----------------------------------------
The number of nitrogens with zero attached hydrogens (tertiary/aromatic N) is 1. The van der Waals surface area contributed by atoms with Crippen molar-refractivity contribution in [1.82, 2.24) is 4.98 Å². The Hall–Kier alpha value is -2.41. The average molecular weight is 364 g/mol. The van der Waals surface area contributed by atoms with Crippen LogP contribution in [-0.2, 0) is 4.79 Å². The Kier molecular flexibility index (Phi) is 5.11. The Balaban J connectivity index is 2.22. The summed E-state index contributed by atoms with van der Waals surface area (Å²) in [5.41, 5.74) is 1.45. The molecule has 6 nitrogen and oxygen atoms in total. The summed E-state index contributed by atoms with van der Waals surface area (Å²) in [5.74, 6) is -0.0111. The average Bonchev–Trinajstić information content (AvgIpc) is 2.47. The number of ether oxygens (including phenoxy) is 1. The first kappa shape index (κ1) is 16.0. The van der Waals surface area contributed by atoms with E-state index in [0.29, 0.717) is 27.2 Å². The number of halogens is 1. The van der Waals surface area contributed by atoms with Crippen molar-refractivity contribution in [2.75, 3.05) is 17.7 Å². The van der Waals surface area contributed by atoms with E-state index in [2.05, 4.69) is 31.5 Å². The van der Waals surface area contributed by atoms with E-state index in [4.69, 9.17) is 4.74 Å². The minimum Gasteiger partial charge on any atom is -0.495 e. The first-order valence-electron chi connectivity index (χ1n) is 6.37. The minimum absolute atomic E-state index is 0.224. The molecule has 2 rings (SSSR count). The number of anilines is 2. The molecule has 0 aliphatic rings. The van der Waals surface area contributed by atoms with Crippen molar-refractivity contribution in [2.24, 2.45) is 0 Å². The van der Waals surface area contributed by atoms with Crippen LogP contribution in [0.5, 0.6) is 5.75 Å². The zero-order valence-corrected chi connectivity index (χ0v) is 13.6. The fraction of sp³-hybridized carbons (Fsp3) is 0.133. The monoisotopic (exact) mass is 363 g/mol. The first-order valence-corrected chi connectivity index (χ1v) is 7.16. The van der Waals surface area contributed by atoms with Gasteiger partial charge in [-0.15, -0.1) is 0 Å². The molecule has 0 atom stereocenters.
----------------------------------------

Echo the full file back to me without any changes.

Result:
The number of nitrogens with zero attached hydrogens (tertiary/aromatic N) is 1. The van der Waals surface area contributed by atoms with Crippen molar-refractivity contribution in [1.82, 2.24) is 4.98 Å². The Hall–Kier alpha value is -2.41. The average molecular weight is 364 g/mol. The van der Waals surface area contributed by atoms with Crippen LogP contribution in [-0.2, 0) is 4.79 Å². The Kier molecular flexibility index (Phi) is 5.11. The Balaban J connectivity index is 2.22. The summed E-state index contributed by atoms with van der Waals surface area (Å²) in [5.41, 5.74) is 1.45. The molecule has 6 nitrogen and oxygen atoms in total. The summed E-state index contributed by atoms with van der Waals surface area (Å²) in [5.74, 6) is -0.0111. The average Bonchev–Trinajstić information content (AvgIpc) is 2.47. The number of ether oxygens (including phenoxy) is 1. The first kappa shape index (κ1) is 16.0. The van der Waals surface area contributed by atoms with E-state index in [0.29, 0.717) is 27.2 Å². The number of halogens is 1. The van der Waals surface area contributed by atoms with Crippen molar-refractivity contribution in [2.75, 3.05) is 17.7 Å². The van der Waals surface area contributed by atoms with E-state index in [2.05, 4.69) is 31.5 Å². The van der Waals surface area contributed by atoms with E-state index in [4.69, 9.17) is 4.74 Å². The minimum Gasteiger partial charge on any atom is -0.495 e. The first-order valence-electron chi connectivity index (χ1n) is 6.37. The minimum absolute atomic E-state index is 0.224. The molecule has 2 rings (SSSR count). The number of anilines is 2. The molecule has 0 aliphatic rings. The van der Waals surface area contributed by atoms with Crippen molar-refractivity contribution in [2.24, 2.45) is 0 Å². The van der Waals surface area contributed by atoms with Crippen LogP contribution in [0.5, 0.6) is 5.75 Å². The zero-order valence-corrected chi connectivity index (χ0v) is 13.6. The fraction of sp³-hybridized carbons (Fsp3) is 0.133. The monoisotopic (exact) mass is 363 g/mol. The first-order valence-corrected chi connectivity index (χ1v) is 7.16. The van der Waals surface area contributed by atoms with Gasteiger partial charge in [-0.15, -0.1) is 0 Å². The molecule has 0 atom stereocenters.